Moto Guzzi 650 GT

Compared to the standard Camber, the EVO’s climbing position is a hair more relaxed as the effective seat angle sits back from 74.5 to 73.3-degrees. Even so, body position is still good for ascents and is plenty comfortable for long days in the saddle. The bike is efficient and the 2.3-inch tires help to keep traction when things get rough or loose.

Some riders may want to swap out the rear tire for something that rolls a bit faster, but the bike has no struggles climbing and the extra meat is nice for more fun on the way back down.

Build Kit

We’d argue that spec’ing a bike costing $3,000 is harder than one costing $10,000, simply because this is where real value and performance comes into play. With that in mind, let’s see what Specialized came up with.

Things start off nicely with a dialed set of tires, which are key to the overall handling of the bike. The 2.3-inch 2Bliss ready Specialized Butcher Control in the front and Purgatory Control in the rear are worthy of just about anything you can throw at them. Our trail conditions were loose and had a ton of sketchy marble sized rocks, but the bike felt stable and hooked up the entire ride.

Specialized was wise to put some real knobs up front and the faster rolling tire in the rear, a combo offering traction where it is needed while keeping the overall rolling resistance reasonable.

Wheels are something that you really only notice if there is something negative happening, and luckily they didn’t have any issues. On a budget-minded bike they are not going to be the lightest, but the Roval wheels were stiff enough, the tires worked well on them, and the engagement of the rear hub was good. Both hubs use sealed cartridge bearings to improve durability.

Formula’s C1 brakes had issues from the start, and were our main complaint about the build. The lever clamps are quite wide, dictating shifter/brake lever spacing in a way that may not be comfortable for everyone. On the trail they would struggle on long descents, and the rear brake made very loud vibration noises.

Combined with a 203mm front and 180mm rear rotor they offered decent stopping power when you really pulled the lever, but they lacked modulation.

SRAM’s 2X drivetrain worked well. It was not overly noisy and we didn’t drop any chains, likely aided by the Dangler guide and the Type 2 clutch mechanism. The 36/22 chainring combo offers plenty of range for any level of mountain biker and most will appreciate the granny ring when the trail gets steep.

The first upgrade we’d recommend any EVO rider makes is a dropper post. A stem swap is also recommended for truly aggressive riders preferring that short cockpit feel.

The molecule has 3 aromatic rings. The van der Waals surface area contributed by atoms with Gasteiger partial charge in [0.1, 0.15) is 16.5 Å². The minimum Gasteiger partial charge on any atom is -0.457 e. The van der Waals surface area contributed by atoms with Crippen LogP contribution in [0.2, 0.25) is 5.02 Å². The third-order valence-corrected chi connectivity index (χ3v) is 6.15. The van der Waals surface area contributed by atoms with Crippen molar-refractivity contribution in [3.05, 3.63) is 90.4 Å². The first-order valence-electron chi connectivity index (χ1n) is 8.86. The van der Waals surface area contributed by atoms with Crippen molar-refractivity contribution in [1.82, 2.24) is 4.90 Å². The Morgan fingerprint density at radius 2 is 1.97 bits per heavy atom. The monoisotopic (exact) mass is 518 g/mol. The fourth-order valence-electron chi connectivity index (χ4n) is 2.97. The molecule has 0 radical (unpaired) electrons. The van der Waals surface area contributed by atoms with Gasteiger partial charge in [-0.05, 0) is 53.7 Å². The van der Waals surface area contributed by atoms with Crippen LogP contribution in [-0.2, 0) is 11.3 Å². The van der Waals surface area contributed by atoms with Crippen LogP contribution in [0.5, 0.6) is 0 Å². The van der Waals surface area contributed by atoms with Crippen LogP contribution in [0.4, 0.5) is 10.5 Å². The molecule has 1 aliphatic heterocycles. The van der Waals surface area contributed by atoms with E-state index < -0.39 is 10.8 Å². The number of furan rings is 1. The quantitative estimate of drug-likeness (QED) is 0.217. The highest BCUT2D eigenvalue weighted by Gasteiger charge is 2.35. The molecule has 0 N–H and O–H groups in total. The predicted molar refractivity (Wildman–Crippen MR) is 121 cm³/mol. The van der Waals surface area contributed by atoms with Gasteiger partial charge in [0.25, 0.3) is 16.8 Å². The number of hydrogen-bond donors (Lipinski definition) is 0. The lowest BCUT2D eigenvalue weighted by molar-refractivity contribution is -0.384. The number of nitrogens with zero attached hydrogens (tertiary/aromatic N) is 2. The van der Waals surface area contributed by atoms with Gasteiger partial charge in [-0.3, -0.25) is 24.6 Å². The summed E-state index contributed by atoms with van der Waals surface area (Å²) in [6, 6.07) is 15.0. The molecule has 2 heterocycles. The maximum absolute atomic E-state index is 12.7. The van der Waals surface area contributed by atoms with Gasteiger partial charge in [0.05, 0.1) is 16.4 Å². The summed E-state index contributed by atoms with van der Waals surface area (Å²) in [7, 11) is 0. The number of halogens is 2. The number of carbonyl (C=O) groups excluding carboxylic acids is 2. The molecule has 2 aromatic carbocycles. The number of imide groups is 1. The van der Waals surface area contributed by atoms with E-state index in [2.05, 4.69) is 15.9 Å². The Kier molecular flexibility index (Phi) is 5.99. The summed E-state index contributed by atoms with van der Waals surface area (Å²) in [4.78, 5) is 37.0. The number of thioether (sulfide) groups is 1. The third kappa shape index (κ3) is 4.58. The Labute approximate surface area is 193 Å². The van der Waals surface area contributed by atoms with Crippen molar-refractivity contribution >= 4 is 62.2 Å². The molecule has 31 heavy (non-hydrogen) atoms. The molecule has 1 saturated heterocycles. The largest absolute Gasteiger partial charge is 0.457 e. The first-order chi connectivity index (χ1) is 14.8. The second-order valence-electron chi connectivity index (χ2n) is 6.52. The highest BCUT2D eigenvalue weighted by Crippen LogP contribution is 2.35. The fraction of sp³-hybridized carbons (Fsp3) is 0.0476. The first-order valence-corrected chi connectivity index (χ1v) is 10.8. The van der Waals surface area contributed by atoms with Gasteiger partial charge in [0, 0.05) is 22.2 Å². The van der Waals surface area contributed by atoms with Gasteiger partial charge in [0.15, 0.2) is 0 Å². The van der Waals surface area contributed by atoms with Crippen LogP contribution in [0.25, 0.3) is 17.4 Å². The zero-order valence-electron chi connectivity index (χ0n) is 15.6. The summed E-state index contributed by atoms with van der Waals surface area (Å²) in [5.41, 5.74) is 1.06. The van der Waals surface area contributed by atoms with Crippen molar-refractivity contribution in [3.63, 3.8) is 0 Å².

Long Term Durability

Beyond the brakes, nothing stood out to us as something that could develop into future issues. This bike should be in it for the long haul. Specialized backs the main frame with a lifetime warranty, the chain/seat stays with a five year warranty, and everything suspension related for one year.

What’s The Bottom Line?

The Specialized Camber EVO 29 absolutely rips. This do-it-all 29er trail bike excels on fast, flowy, jumpy terrain but doesn’t back down when things get rough. The efficiency of the bike makes it a very quick ride, and the range of trail types it can cover is about as wide as it gets for a short-travel trail bike. The aluminum Camber EVO 29 is a great all-around performer, and when you add the $3,000 price into the equation the bike’s value really shows through.

Even though it was the most affordable of all 25 bikes in our 2014 Test Sessions lineup, the overall performance outclassed many of the more expensive options.

Visit for more details.

Bonus Gallery: 30 photos of the 2014 Specialized Camber EVO 29 up close and in action

About The Reviewers

Jess Pedersen – Jess is one of those guys that can hop on a bike after a snowy winter and instantly kill it. He’s deceptively quick, smooth, and always has good style. He’s also known to tinker with bikes ’til they’re perfect, creating custom additions and fixes along the way.

Maybe it’s that engineering background.

John Hauer – In 13 years of riding, John has done it all and done it well. Downhill, 4X, Enduro, XC, cyclocross. you name it. He spent 7 years as the head test rider for a major suspension company, averages 15-20 hours of saddle time per week, and is extremely picky when it comes to a bike’s performance.

And yeah, he freakin’ loves Strava.

Moto Guzzi 650 GT
Moto Guzzi 650 GT
Moto Guzzi 650 GT
Moto Guzzi 650 GT